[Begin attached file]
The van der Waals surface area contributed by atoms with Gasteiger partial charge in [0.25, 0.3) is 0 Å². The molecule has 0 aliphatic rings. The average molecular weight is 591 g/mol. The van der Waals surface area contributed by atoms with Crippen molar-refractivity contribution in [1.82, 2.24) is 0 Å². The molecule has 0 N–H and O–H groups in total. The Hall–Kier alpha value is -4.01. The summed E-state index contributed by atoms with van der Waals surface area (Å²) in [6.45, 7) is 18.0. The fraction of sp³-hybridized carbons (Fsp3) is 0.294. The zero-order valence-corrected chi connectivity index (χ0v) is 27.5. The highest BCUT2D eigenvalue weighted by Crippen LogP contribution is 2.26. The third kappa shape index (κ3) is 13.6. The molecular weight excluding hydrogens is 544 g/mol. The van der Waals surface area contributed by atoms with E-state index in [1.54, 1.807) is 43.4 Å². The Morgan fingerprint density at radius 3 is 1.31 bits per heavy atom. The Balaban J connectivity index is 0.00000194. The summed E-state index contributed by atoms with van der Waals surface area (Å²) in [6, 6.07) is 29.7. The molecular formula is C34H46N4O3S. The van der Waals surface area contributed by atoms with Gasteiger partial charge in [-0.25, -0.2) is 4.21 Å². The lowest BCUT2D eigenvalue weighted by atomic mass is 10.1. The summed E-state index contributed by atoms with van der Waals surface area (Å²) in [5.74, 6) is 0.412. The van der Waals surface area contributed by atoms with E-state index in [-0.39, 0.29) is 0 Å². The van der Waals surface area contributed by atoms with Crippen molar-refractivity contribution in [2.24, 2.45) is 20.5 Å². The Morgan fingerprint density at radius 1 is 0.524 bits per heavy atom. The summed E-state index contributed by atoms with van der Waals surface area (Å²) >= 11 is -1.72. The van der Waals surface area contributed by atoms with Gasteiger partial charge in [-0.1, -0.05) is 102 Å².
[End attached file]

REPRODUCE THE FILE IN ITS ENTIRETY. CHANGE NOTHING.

The van der Waals surface area contributed by atoms with Gasteiger partial charge in [0.25, 0.3) is 0 Å². The molecule has 0 aliphatic rings. The average molecular weight is 591 g/mol. The van der Waals surface area contributed by atoms with Crippen molar-refractivity contribution in [1.82, 2.24) is 0 Å². The molecule has 0 N–H and O–H groups in total. The Hall–Kier alpha value is -4.01. The summed E-state index contributed by atoms with van der Waals surface area (Å²) in [6.45, 7) is 18.0. The fraction of sp³-hybridized carbons (Fsp3) is 0.294. The zero-order valence-corrected chi connectivity index (χ0v) is 27.5. The highest BCUT2D eigenvalue weighted by Crippen LogP contribution is 2.26. The third kappa shape index (κ3) is 13.6. The molecular weight excluding hydrogens is 544 g/mol. The van der Waals surface area contributed by atoms with E-state index in [1.54, 1.807) is 43.4 Å². The Morgan fingerprint density at radius 3 is 1.31 bits per heavy atom. The Balaban J connectivity index is 0.00000194. The summed E-state index contributed by atoms with van der Waals surface area (Å²) in [6, 6.07) is 29.7. The molecular formula is C34H46N4O3S. The van der Waals surface area contributed by atoms with Gasteiger partial charge in [-0.25, -0.2) is 4.21 Å². The lowest BCUT2D eigenvalue weighted by atomic mass is 10.1. The summed E-state index contributed by atoms with van der Waals surface area (Å²) in [5.74, 6) is 0.412. The van der Waals surface area contributed by atoms with E-state index in [-0.39, 0.29) is 0 Å². The van der Waals surface area contributed by atoms with Crippen molar-refractivity contribution in [2.24, 2.45) is 20.5 Å². The Morgan fingerprint density at radius 1 is 0.524 bits per heavy atom. The summed E-state index contributed by atoms with van der Waals surface area (Å²) >= 11 is -1.72. The van der Waals surface area contributed by atoms with Gasteiger partial charge in [-0.1, -0.05) is 102 Å².